AWS Compute Blog

Serverless Cross Account Stream Replication Using AWS Lambda, Amazon DynamoDB, and Amazon Kinesis Firehose

February 12, 2024: Amazon Kinesis Data Firehose has been renamed to Amazon Data Firehose. Read the AWS What’s New post to learn more.

September 8, 2021: Amazon Elasticsearch Service has been renamed to Amazon OpenSearch Service. See details.

This is a guest post by Richard Freeman, Ph.D., a solutions architect and data scientist at JustGiving. JustGiving in their own words: We are one of the world’s largest social platforms for giving that’s helped 27.7 million users in 196 countries raise $4.1 billion for over 27,000 good causes.”

At JustGiving, we want our analysts and data scientist to have access to production Amazon Kinesis data in near real-time and have the flexibility to make transformations, but without compromising on security. Rather than build a custom service using the Kinesis Client Library (KCL) or maintain an Amazon EC2 instance running with a Java Kinesis Agent, we used an AWS Lambda function that does not require us to maintain a running server. The Lambda function is used to process Amazon Kinesis events, enrich them, and write them to Amazon DynamoDB in another AWS account.

After the data is stored in DynamoDB, further systems can process the data as a stream; we persist the data to S3 via Amazon Kinesis Firehose using another Lambda function. This gives us a truly serverless environment, where all the infrastructure including the integration, connectors, security, and scalability is managed by AWS, and allows us to focus only on the stream transformation logic rather than on code deployment, systems integration, or platform.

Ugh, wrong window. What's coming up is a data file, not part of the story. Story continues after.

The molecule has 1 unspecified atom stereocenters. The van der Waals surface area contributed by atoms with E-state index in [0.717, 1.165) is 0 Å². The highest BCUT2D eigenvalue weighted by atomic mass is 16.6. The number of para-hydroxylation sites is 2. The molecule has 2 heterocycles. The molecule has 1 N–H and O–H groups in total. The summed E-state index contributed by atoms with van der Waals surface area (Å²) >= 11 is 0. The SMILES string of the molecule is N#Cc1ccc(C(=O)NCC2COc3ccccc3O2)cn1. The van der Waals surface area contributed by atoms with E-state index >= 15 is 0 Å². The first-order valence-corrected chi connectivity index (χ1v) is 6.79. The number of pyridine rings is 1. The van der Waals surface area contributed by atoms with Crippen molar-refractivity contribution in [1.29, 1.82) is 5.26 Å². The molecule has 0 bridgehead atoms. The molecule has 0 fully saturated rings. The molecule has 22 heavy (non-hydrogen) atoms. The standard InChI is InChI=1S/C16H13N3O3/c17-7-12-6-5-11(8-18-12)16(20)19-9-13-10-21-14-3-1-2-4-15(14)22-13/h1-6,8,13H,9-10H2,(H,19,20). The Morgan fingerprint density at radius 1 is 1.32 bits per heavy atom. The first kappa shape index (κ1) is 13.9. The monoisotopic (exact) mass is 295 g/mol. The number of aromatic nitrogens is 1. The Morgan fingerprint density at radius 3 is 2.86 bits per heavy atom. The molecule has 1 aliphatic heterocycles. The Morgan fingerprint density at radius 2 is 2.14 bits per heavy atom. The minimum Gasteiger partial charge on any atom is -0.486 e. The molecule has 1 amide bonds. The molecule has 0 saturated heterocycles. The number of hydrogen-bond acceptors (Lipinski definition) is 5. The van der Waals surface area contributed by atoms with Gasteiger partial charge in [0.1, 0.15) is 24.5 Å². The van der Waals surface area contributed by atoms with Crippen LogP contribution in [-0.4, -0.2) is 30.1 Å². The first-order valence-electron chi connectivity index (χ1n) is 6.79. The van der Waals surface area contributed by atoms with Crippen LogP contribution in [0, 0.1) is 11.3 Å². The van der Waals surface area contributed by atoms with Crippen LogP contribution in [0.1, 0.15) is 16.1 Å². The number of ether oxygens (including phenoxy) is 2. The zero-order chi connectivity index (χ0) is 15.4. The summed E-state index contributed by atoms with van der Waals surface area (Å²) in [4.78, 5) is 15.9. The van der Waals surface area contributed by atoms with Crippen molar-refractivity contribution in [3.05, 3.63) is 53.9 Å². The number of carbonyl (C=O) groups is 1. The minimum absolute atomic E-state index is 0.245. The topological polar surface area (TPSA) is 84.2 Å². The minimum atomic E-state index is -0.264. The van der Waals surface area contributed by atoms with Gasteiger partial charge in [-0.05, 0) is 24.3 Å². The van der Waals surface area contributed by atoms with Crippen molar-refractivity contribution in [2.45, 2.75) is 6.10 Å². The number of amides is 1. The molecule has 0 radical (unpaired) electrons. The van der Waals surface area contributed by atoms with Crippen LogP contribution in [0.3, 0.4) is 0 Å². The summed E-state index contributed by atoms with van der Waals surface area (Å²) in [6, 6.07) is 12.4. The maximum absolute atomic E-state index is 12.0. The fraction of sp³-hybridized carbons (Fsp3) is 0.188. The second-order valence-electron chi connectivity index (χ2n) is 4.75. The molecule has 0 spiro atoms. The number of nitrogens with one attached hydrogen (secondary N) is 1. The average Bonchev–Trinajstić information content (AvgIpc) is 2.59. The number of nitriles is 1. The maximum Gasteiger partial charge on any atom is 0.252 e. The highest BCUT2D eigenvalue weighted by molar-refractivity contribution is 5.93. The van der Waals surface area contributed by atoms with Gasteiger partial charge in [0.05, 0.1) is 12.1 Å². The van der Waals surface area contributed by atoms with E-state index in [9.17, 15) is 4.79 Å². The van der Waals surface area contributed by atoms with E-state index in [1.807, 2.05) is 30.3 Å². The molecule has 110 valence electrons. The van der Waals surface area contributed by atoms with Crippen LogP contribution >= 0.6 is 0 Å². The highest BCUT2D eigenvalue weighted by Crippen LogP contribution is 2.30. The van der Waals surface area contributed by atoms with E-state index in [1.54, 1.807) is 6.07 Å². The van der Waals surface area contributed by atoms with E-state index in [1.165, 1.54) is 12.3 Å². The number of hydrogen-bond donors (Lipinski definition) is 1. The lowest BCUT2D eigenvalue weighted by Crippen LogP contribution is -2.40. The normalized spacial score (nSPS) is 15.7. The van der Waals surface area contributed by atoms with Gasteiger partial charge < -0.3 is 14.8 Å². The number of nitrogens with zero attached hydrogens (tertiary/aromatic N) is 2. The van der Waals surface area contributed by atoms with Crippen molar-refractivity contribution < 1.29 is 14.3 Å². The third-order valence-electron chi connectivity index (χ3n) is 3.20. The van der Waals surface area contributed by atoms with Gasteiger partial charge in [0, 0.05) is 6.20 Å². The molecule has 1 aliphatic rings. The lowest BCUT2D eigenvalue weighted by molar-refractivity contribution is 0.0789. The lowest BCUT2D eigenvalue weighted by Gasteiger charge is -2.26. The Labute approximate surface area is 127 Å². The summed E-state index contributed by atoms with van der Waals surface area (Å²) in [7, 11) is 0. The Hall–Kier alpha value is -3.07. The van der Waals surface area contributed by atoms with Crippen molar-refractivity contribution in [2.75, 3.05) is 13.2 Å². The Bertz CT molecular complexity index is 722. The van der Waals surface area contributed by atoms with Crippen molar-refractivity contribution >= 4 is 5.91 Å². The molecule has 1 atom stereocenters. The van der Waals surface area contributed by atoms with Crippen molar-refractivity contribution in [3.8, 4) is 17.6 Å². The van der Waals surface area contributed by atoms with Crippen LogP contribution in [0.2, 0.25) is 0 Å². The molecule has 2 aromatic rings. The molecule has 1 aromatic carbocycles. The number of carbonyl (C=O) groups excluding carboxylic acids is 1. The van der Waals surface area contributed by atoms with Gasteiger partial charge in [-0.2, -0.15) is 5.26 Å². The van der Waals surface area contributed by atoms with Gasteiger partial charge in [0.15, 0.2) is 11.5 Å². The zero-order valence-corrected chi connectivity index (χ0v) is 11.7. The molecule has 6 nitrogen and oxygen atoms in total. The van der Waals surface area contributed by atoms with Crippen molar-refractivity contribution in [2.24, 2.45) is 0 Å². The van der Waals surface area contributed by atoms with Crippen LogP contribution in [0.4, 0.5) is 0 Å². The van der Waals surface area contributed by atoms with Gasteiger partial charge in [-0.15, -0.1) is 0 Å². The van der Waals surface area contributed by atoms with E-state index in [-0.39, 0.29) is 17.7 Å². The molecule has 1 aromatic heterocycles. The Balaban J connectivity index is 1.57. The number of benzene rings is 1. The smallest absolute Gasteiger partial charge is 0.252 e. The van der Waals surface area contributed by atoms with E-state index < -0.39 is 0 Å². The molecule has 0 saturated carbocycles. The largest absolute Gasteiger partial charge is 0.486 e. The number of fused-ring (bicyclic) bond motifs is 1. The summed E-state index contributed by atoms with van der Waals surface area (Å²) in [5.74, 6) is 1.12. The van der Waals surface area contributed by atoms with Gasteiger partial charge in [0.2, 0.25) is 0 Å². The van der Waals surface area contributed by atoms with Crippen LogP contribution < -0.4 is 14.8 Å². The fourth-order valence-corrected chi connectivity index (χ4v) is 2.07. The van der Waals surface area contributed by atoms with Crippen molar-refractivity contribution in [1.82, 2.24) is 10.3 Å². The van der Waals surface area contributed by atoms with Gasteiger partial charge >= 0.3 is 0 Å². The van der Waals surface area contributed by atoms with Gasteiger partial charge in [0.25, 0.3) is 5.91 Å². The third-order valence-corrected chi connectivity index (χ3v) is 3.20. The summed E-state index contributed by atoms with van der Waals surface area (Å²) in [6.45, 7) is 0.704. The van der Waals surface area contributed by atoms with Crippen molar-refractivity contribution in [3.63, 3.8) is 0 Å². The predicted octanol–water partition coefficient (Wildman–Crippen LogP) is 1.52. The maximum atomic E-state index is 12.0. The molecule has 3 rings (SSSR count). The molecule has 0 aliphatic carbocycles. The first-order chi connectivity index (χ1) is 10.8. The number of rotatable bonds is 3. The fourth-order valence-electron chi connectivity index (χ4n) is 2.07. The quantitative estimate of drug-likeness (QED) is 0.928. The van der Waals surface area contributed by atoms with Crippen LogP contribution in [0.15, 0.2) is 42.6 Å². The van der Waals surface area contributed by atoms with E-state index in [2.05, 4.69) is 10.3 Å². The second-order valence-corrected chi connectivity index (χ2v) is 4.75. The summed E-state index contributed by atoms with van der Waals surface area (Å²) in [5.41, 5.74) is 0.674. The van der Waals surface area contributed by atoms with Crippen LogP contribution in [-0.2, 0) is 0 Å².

This post shows you how to process a stream of Amazon Kinesis events in one AWS account, and persist it into a DynamoDB table and Amazon S3 bucket in another account, using only fully managed AWS services and without running any servers or clusters. For this walkthrough, I assume that you are familiar with DynamoDB, Amazon Kinesis, Lambda, IAM, and Python.


Amazon Kinesis Streams is a stream processing engine that can continuously capture and store terabytes of data per hour from hundreds of thousands of sources, such as website clickstreams, financial transactions, social media feeds, web logs, sensors, and location-tracking events.

Working with a production environment and a proof of concept (POC) environment that are in different AWS accounts is useful if you have web analytics traffic written to Amazon Kinesis in production and data scientists need near real-time and historical access to the data in another non-operational, non-critical, and more open AWS environment for experiments. In addition, you may want to persist the Amazon Kinesis records in DynamoDB without duplicates.

The following diagram shows how the two environments are structured.

The production environment contains multiple web servers running data producers that write web events to Amazon Kinesis, which causes a Lambda function to be invoked with a batch of records. The Lambda function (1) assumes a role in the POC account, and continuously writes those events to a DynamoDB table without duplicates.

After the data is persisted in DynamoDB, further processing can be triggered via DynamoDB Streams and invoke a Lambda function (2) that could be used to perform streaming analytics on the events or to persist the data to S3 (as described in this post). Note that the Lambda function (1) can also be combined with what the function (2) does, but we wanted to show how to process both Amazon Kinesis stream and DynamoDB Streams data sources. Also, having the second function (2) allows data scientists to project, transform, and enrich the stream for their requirements while preserving the original raw data stream.